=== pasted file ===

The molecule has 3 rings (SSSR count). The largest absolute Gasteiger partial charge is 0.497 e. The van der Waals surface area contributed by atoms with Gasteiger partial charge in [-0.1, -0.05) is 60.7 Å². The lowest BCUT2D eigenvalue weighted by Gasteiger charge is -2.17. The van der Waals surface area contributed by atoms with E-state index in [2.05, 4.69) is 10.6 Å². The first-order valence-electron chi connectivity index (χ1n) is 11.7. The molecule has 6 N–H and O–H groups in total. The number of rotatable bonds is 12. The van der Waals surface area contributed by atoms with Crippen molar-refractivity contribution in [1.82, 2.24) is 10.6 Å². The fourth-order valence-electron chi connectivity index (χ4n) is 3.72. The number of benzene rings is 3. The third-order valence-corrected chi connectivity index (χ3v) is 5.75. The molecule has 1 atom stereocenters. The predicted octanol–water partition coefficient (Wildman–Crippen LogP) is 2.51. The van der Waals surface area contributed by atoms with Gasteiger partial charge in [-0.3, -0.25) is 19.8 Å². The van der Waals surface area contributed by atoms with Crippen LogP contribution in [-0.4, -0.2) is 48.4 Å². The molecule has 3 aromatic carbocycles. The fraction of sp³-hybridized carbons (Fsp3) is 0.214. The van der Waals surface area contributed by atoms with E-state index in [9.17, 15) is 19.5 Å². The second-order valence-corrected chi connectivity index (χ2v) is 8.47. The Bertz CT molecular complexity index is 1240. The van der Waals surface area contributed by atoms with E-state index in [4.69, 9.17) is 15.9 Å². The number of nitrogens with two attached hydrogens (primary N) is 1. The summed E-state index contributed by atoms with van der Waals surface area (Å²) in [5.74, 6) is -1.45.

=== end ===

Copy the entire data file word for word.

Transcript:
The molecule has 3 rings (SSSR count). The largest absolute Gasteiger partial charge is 0.497 e. The van der Waals surface area contributed by atoms with Gasteiger partial charge in [-0.1, -0.05) is 60.7 Å². The lowest BCUT2D eigenvalue weighted by Gasteiger charge is -2.17. The van der Waals surface area contributed by atoms with E-state index in [2.05, 4.69) is 10.6 Å². The first-order valence-electron chi connectivity index (χ1n) is 11.7. The molecule has 6 N–H and O–H groups in total. The number of rotatable bonds is 12. The van der Waals surface area contributed by atoms with Crippen molar-refractivity contribution in [1.82, 2.24) is 10.6 Å². The fourth-order valence-electron chi connectivity index (χ4n) is 3.72. The number of benzene rings is 3. The third-order valence-corrected chi connectivity index (χ3v) is 5.75. The molecule has 1 atom stereocenters. The predicted octanol–water partition coefficient (Wildman–Crippen LogP) is 2.51. The van der Waals surface area contributed by atoms with Gasteiger partial charge in [-0.3, -0.25) is 19.8 Å². The van der Waals surface area contributed by atoms with Crippen LogP contribution in [-0.4, -0.2) is 48.4 Å². The molecule has 3 aromatic carbocycles. The fraction of sp³-hybridized carbons (Fsp3) is 0.214. The van der Waals surface area contributed by atoms with E-state index in [9.17, 15) is 19.5 Å². The second-order valence-corrected chi connectivity index (χ2v) is 8.47. The Bertz CT molecular complexity index is 1240. The van der Waals surface area contributed by atoms with E-state index in [4.69, 9.17) is 15.9 Å². The number of nitrogens with two attached hydrogens (primary N) is 1. The summed E-state index contributed by atoms with van der Waals surface area (Å²) in [5.74, 6) is -1.45.